Has your organization ever sold a retired computer with applications still installed? Have you ever purchased software this way? A recent court ruling in Seattle has sent a chill down the spine of many IT Asset Managers around the world as the U.S. District Court upheld that software publishers can prevent their products from being re-sold.
Licensed entitlement to use, not own
Although the US Supreme Court ruled in 1908 that copyright owners cannot prevent the resale of products they had sold, the recent ruling by the US 9th Circuit of Appeals has upheld Autodesk’s contention that their software was never actually sold, and was only licensed to a customer to be used by the customer, not owned. We expect this judgement to be appealed, as it could have huge impact on the second hand software market. It also means that you, the customer, would not be able to place a value on software installed on PCs that you wish to retire through resale. Nor would you be able to automatically re-assign your rights to another company in the event of a divestment.
SAM practitioners – how to react?
Many products are licensed to be used, typically to avoid the issue of conveying any ownership of the copyright or intellectual property in the product code. It appears that vendors vary greatly in how they interpret and implement the rights they reserve for themselves. It looks like it’s no longer enough to accurately track your installed software. For the time being, until the position is clarified on appeal, it would seem that organizations holding software, and with any possibility of wanting to resell or re-assign their rights in the licenses, need to add another field to their software supplier profiles, to describe the supplier’s attitude to license re-assignment or resale.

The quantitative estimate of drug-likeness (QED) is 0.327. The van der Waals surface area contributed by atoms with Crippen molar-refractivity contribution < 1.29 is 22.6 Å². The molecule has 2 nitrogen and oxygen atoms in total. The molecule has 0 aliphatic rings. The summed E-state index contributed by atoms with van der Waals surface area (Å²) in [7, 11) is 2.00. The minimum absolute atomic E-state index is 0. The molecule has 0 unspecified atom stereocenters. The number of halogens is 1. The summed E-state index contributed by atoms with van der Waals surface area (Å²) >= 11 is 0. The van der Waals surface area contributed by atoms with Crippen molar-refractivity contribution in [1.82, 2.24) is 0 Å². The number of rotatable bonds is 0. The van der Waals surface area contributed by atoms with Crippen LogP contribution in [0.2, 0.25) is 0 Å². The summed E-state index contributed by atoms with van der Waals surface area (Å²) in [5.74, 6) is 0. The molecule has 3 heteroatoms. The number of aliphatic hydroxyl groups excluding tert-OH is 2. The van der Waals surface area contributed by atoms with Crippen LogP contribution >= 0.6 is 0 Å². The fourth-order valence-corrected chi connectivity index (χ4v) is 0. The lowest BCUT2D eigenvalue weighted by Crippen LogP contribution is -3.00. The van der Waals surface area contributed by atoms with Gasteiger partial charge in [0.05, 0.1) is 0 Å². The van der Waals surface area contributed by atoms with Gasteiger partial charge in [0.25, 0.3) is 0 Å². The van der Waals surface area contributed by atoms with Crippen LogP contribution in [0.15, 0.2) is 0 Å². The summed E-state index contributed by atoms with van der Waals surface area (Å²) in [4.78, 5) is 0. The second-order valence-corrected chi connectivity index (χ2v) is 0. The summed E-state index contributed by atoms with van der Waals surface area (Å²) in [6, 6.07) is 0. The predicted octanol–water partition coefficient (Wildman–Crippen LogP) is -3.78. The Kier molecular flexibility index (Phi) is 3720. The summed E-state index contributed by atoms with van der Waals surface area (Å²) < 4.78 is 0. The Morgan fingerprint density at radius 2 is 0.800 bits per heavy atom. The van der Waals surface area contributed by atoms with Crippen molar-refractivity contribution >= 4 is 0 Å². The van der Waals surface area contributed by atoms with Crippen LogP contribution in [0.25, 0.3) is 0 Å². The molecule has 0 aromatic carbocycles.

In Vector’s case, we have never obstructed any customer seeking to re-assign their license to someone else – we have no reason to do so. Put a big smiley in the box for Vector’s vendor attitude.